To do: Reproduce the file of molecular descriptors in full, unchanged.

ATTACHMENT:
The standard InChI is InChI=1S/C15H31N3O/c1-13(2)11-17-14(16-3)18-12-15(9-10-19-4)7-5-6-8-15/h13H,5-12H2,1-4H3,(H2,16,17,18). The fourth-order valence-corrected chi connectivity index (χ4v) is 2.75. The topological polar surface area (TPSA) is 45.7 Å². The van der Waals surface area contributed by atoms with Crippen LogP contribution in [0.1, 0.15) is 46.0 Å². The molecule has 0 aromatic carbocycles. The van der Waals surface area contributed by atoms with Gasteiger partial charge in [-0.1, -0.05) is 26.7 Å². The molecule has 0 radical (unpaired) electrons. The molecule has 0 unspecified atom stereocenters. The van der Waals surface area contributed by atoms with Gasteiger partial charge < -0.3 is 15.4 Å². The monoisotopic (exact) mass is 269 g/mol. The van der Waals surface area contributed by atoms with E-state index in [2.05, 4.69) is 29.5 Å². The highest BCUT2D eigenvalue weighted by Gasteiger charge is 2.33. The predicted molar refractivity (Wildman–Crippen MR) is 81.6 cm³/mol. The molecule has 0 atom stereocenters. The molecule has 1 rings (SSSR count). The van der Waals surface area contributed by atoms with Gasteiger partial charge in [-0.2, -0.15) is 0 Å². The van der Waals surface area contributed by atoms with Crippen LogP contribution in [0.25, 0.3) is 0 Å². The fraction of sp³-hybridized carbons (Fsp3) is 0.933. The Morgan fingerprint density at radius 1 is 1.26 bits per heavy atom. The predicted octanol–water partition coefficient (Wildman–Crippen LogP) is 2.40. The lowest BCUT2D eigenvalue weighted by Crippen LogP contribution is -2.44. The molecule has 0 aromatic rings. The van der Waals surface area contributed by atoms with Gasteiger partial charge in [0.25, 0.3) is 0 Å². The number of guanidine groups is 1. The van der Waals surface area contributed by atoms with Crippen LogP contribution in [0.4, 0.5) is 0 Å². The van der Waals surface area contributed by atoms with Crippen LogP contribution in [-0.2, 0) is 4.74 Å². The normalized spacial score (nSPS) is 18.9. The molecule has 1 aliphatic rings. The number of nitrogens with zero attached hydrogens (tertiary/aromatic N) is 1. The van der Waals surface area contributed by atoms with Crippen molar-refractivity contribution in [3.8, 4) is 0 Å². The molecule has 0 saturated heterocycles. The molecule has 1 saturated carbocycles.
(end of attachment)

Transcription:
The standard InChI is InChI=1S/C15H31N3O/c1-13(2)11-17-14(16-3)18-12-15(9-10-19-4)7-5-6-8-15/h13H,5-12H2,1-4H3,(H2,16,17,18). The fourth-order valence-corrected chi connectivity index (χ4v) is 2.75. The topological polar surface area (TPSA) is 45.7 Å². The van der Waals surface area contributed by atoms with Crippen LogP contribution in [0.1, 0.15) is 46.0 Å². The molecule has 0 aromatic carbocycles. The van der Waals surface area contributed by atoms with Gasteiger partial charge in [-0.1, -0.05) is 26.7 Å². The molecule has 0 radical (unpaired) electrons. The molecule has 0 unspecified atom stereocenters. The van der Waals surface area contributed by atoms with Gasteiger partial charge < -0.3 is 15.4 Å². The monoisotopic (exact) mass is 269 g/mol. The van der Waals surface area contributed by atoms with E-state index in [2.05, 4.69) is 29.5 Å². The highest BCUT2D eigenvalue weighted by Gasteiger charge is 2.33. The predicted molar refractivity (Wildman–Crippen MR) is 81.6 cm³/mol. The molecule has 0 atom stereocenters. The molecule has 1 rings (SSSR count). The van der Waals surface area contributed by atoms with Gasteiger partial charge in [-0.2, -0.15) is 0 Å². The van der Waals surface area contributed by atoms with Crippen LogP contribution in [0.25, 0.3) is 0 Å². The fraction of sp³-hybridized carbons (Fsp3) is 0.933. The Morgan fingerprint density at radius 1 is 1.26 bits per heavy atom. The predicted octanol–water partition coefficient (Wildman–Crippen LogP) is 2.40. The lowest BCUT2D eigenvalue weighted by Crippen LogP contribution is -2.44. The molecule has 0 aromatic rings. The van der Waals surface area contributed by atoms with Gasteiger partial charge in [0.25, 0.3) is 0 Å². The number of guanidine groups is 1. The van der Waals surface area contributed by atoms with Crippen LogP contribution in [0.4, 0.5) is 0 Å². The van der Waals surface area contributed by atoms with Crippen LogP contribution in [-0.2, 0) is 4.74 Å². The normalized spacial score (nSPS) is 18.9. The molecule has 1 aliphatic rings. The number of nitrogens with zero attached hydrogens (tertiary/aromatic N) is 1. The van der Waals surface area contributed by atoms with Crippen molar-refractivity contribution in [3.8, 4) is 0 Å². The molecule has 0 saturated heterocycles. The molecule has 1 saturated carbocycles.